LibraryThing member smik
Easter, the time of rebirth, is being celebrated in the small Canadian village of Three Pines in ways that have become part of village tradition. There are dinner parties among friends, and the hiding of Easter eggs for the young to find.
On this Good Friday at the end of April Three Pines smells of fresh earth and the promise of spring. Clara Morrow is finishing an important painting and Hazel Smyth is getting ready for the weekend visit of her daughter Sophie. A witch has come to stay at the B&B and Gabri has invited everyone to a seance. And overlooking the village the Hadley house broods.

When Friday night's seance yields no satisfactory results the witch suggests a seance in the Hadley house on Easter Sunday. As the participants sit in a sacred circle and the witch calls on the house to yield up its wickedness and hatred, death arrives with a scream.

THE CRUELLEST MONTH is the third in Louise Penny's series featuring Chief Inspector Armande Gamache of the Quebec Surete. In his own words he is a prideful, stubborn and arrogant man, with enemies among the highest in the police service. He is known as a whistle blower in a matter that has not yet run its course, and even in his own team there are spies and traitors. Gamache's need to help people often borders on the self-destructive and his inability to abandon a soul in need carries the seeds of his own downfall.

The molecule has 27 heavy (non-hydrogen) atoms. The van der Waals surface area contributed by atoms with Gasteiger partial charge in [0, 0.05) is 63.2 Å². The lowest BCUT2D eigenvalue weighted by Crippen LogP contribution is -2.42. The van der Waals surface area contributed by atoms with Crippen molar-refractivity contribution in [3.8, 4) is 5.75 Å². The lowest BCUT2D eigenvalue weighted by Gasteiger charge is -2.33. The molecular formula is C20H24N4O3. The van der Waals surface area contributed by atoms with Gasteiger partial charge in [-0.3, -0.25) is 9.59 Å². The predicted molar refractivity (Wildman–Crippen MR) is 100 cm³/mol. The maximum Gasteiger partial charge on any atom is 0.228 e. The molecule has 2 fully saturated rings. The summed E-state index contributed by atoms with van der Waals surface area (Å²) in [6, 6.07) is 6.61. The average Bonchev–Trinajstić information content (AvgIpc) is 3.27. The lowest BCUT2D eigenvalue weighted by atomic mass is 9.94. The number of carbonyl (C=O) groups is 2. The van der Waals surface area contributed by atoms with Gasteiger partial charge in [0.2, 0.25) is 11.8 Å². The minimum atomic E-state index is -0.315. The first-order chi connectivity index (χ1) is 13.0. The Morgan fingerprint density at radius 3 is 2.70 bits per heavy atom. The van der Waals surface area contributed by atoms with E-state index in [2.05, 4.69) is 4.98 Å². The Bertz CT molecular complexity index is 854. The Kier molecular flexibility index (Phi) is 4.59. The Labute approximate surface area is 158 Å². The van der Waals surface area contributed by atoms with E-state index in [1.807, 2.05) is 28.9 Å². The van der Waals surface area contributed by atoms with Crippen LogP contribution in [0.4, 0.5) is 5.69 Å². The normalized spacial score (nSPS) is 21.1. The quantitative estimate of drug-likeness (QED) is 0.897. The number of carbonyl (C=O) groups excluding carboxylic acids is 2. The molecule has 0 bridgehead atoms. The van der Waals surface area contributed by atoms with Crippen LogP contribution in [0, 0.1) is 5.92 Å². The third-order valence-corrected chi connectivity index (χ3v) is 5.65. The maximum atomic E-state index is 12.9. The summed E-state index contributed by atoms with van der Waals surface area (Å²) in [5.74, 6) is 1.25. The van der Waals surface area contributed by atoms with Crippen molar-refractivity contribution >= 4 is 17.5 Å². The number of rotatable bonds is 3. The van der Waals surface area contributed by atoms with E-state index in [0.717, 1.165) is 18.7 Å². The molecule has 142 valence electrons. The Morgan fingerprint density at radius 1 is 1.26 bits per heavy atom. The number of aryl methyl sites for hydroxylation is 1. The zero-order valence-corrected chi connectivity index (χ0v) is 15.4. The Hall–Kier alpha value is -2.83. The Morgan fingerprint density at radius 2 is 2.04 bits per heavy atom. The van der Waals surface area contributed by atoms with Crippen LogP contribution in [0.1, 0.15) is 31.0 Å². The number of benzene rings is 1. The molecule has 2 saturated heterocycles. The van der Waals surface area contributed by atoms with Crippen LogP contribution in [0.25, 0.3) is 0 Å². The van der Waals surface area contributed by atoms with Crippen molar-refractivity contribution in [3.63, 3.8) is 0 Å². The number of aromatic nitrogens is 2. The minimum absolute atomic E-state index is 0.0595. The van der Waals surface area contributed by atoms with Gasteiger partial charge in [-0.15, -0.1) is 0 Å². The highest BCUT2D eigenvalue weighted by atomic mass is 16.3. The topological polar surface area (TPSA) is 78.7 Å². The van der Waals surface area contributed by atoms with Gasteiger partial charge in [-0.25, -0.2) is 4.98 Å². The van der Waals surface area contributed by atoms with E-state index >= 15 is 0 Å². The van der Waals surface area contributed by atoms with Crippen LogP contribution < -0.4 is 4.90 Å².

When the death at the seance turns out to be murder Gamache and his team descend once again on Three Pines, renewing acquaintance and friendship with the villagers. But even among friends motives for murder exist, and the investigation is played out against real threats to Gamache's own career, his family and his very existence.

For her first novel STILL LIFE Louise Penny was the recipient of the CWA New Blood Dagger, and the CWC Arthur Ellis Award for Best First Novel. Her second novel was DEAD COLD aka A FATAL GRACE. Readers new to her novels would probably do best to read them in order, to allow the characters of Gamache and his team, and those of the residents in the village of Three Pines to develop.